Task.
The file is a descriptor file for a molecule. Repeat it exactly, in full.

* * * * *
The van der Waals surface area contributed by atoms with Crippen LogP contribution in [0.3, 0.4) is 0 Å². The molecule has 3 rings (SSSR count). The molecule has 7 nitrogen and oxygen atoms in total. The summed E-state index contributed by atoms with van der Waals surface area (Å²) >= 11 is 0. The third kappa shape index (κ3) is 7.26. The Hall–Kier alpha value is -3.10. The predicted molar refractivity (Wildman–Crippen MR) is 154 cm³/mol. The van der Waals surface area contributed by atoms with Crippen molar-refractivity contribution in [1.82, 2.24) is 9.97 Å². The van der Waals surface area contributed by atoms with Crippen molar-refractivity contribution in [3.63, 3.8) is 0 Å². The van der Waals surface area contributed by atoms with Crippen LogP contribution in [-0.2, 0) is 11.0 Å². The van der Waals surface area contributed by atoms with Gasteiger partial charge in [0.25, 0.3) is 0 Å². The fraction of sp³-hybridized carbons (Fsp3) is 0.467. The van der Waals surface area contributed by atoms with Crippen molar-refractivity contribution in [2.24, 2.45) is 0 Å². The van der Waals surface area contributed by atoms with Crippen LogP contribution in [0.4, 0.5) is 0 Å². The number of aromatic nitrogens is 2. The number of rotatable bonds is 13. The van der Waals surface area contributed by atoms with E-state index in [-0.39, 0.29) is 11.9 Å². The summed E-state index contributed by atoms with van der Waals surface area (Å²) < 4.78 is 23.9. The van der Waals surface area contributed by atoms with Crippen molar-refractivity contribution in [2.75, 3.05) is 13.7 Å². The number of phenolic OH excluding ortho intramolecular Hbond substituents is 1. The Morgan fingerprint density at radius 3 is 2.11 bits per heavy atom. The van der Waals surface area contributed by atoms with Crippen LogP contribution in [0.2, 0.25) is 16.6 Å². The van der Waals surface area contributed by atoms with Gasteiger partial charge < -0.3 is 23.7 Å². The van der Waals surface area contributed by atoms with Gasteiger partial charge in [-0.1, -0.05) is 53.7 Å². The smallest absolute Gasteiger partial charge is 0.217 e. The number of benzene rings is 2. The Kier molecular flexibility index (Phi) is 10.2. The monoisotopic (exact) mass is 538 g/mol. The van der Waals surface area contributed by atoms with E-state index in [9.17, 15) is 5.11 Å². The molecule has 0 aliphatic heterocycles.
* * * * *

The van der Waals surface area contributed by atoms with Crippen LogP contribution in [0.3, 0.4) is 0 Å². The molecule has 3 rings (SSSR count). The molecule has 7 nitrogen and oxygen atoms in total. The summed E-state index contributed by atoms with van der Waals surface area (Å²) >= 11 is 0. The third kappa shape index (κ3) is 7.26. The Hall–Kier alpha value is -3.10. The predicted molar refractivity (Wildman–Crippen MR) is 154 cm³/mol. The van der Waals surface area contributed by atoms with Crippen molar-refractivity contribution in [1.82, 2.24) is 9.97 Å². The van der Waals surface area contributed by atoms with Crippen molar-refractivity contribution in [3.63, 3.8) is 0 Å². The van der Waals surface area contributed by atoms with Crippen LogP contribution in [-0.2, 0) is 11.0 Å². The van der Waals surface area contributed by atoms with Gasteiger partial charge in [0.25, 0.3) is 0 Å². The fraction of sp³-hybridized carbons (Fsp3) is 0.467. The van der Waals surface area contributed by atoms with Crippen molar-refractivity contribution in [2.24, 2.45) is 0 Å². The van der Waals surface area contributed by atoms with Crippen LogP contribution in [0.4, 0.5) is 0 Å². The number of aromatic nitrogens is 2. The number of rotatable bonds is 13. The van der Waals surface area contributed by atoms with E-state index in [-0.39, 0.29) is 11.9 Å². The summed E-state index contributed by atoms with van der Waals surface area (Å²) < 4.78 is 23.9. The van der Waals surface area contributed by atoms with Crippen molar-refractivity contribution in [2.75, 3.05) is 13.7 Å². The number of phenolic OH excluding ortho intramolecular Hbond substituents is 1. The Morgan fingerprint density at radius 3 is 2.11 bits per heavy atom. The van der Waals surface area contributed by atoms with Crippen LogP contribution in [0.2, 0.25) is 16.6 Å². The van der Waals surface area contributed by atoms with Gasteiger partial charge < -0.3 is 23.7 Å². The van der Waals surface area contributed by atoms with Gasteiger partial charge in [-0.1, -0.05) is 53.7 Å². The smallest absolute Gasteiger partial charge is 0.217 e. The number of benzene rings is 2. The Kier molecular flexibility index (Phi) is 10.2. The monoisotopic (exact) mass is 538 g/mol. The van der Waals surface area contributed by atoms with E-state index in [9.17, 15) is 5.11 Å². The molecule has 0 aliphatic heterocycles.